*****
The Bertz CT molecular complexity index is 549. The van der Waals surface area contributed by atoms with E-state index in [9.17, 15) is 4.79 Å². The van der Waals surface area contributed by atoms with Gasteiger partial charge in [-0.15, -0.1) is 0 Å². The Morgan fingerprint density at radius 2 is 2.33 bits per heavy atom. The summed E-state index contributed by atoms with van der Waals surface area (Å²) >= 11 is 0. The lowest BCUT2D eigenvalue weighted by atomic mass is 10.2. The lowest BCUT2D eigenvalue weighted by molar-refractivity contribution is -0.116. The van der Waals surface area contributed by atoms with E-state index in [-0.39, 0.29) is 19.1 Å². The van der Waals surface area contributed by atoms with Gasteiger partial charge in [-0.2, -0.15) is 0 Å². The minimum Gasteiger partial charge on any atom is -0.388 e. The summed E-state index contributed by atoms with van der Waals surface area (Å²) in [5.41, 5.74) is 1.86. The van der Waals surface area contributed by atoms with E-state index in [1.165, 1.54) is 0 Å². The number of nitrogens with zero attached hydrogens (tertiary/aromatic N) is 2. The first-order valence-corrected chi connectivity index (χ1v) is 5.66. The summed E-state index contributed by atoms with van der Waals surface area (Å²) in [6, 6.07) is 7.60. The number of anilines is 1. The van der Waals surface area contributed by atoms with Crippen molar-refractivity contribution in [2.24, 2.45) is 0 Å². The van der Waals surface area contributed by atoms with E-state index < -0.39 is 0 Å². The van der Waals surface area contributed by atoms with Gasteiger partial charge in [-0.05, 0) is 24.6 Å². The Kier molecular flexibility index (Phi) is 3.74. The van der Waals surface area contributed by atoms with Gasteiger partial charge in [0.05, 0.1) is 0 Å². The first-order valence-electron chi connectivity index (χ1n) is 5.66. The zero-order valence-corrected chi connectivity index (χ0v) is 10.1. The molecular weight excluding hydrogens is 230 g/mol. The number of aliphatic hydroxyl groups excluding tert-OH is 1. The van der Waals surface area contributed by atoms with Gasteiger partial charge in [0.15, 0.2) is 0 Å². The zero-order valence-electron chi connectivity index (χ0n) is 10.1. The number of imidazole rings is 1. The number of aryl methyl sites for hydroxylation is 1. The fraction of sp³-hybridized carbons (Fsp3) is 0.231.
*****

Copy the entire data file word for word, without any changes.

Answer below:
The Bertz CT molecular complexity index is 549. The van der Waals surface area contributed by atoms with E-state index in [9.17, 15) is 4.79 Å². The van der Waals surface area contributed by atoms with Gasteiger partial charge in [-0.15, -0.1) is 0 Å². The Morgan fingerprint density at radius 2 is 2.33 bits per heavy atom. The summed E-state index contributed by atoms with van der Waals surface area (Å²) >= 11 is 0. The lowest BCUT2D eigenvalue weighted by atomic mass is 10.2. The lowest BCUT2D eigenvalue weighted by molar-refractivity contribution is -0.116. The van der Waals surface area contributed by atoms with E-state index in [-0.39, 0.29) is 19.1 Å². The van der Waals surface area contributed by atoms with Gasteiger partial charge in [-0.2, -0.15) is 0 Å². The minimum Gasteiger partial charge on any atom is -0.388 e. The summed E-state index contributed by atoms with van der Waals surface area (Å²) in [5.41, 5.74) is 1.86. The van der Waals surface area contributed by atoms with E-state index in [1.165, 1.54) is 0 Å². The number of nitrogens with zero attached hydrogens (tertiary/aromatic N) is 2. The first-order valence-corrected chi connectivity index (χ1v) is 5.66. The summed E-state index contributed by atoms with van der Waals surface area (Å²) in [6, 6.07) is 7.60. The number of anilines is 1. The van der Waals surface area contributed by atoms with Crippen molar-refractivity contribution in [2.24, 2.45) is 0 Å². The van der Waals surface area contributed by atoms with E-state index < -0.39 is 0 Å². The van der Waals surface area contributed by atoms with Gasteiger partial charge in [-0.05, 0) is 24.6 Å². The Kier molecular flexibility index (Phi) is 3.74. The van der Waals surface area contributed by atoms with Gasteiger partial charge in [0.05, 0.1) is 0 Å². The first-order valence-electron chi connectivity index (χ1n) is 5.66. The zero-order valence-corrected chi connectivity index (χ0v) is 10.1. The molecular weight excluding hydrogens is 230 g/mol. The number of aliphatic hydroxyl groups excluding tert-OH is 1. The van der Waals surface area contributed by atoms with Gasteiger partial charge in [0.15, 0.2) is 0 Å². The zero-order valence-electron chi connectivity index (χ0n) is 10.1. The number of imidazole rings is 1. The number of aryl methyl sites for hydroxylation is 1. The fraction of sp³-hybridized carbons (Fsp3) is 0.231.